Hazel and Gus are two teenagers who share an acerbic wit, a disdain for the conventional, and a love that sweeps them on a journey. Their relationship is all the more miraculous given that Hazel’s other constant companion is an oxygen tank, Gus jokes about his prosthetic leg, and they met and fell in love at a cancer support group.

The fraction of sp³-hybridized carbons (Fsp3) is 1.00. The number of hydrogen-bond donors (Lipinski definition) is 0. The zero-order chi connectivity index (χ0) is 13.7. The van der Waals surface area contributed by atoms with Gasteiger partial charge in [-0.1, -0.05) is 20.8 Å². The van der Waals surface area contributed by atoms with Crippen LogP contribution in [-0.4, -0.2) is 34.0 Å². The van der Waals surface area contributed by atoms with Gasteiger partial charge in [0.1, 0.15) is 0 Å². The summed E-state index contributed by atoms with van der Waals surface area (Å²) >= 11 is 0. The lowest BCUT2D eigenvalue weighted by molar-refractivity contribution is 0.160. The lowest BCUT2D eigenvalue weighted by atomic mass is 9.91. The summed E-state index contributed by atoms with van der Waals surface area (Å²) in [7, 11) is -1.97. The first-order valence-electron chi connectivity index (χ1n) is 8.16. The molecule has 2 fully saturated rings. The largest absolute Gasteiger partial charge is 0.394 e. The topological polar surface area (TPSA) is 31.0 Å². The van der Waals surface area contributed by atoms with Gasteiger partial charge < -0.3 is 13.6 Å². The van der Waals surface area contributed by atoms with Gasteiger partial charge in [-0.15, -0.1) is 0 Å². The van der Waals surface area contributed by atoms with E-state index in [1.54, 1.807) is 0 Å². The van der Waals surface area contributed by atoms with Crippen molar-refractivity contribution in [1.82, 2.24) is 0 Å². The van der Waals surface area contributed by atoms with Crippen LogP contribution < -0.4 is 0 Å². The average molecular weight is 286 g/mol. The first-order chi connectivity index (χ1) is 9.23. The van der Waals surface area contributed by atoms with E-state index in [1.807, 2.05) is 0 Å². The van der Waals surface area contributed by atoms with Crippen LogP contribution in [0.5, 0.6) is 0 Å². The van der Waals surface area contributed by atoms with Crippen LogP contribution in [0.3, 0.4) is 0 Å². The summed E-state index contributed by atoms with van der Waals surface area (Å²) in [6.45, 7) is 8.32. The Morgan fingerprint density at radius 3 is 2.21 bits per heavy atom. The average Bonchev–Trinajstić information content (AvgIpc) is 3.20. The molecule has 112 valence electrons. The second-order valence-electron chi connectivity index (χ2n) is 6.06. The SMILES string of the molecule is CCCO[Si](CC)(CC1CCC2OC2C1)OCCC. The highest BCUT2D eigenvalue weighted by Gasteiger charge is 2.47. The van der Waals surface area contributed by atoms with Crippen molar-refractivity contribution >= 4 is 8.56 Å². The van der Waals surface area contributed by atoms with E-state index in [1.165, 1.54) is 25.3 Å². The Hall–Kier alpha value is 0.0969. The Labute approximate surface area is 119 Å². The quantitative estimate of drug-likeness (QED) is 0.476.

Clearly made for a teen audience – which is fine given the book was written for young adults. I, and the three people with me, must have been the oldest members of the audience. And judging by the laughter and audible crying going on, the young crowd were thoroughly engaged. The script follows the book almost rigidly so there are no surprises for those of us who’ve read it. Even so, the story has been competently transferred to the screen with the two lead actors (Shailene Woodley as Hazel; Ansel Elgort as Gus) to a good job of their roles and are quite believable. Woodley (most recently seen in DIVERGENT) is particularly nuanced in portraying a a rich character with depth and sensitivity. Willem Dafoe puts in a good turn as van Houten. While the story is emotional and moving, the screenplay avoids soppiness and the themes of grief, dying, and friendship are handled honestly and directly. The developing friendship between Gus and Hazel is natural and fresh. The lighting was a bit harsh throughout and looked too “clean”. Given the themes I would have liked a bit more grittiness in the cinematography. Overall, I think readers of the book will be happy. For those who haven’t, it’s a gentle piece of entertainment. Make sure you take some tissues.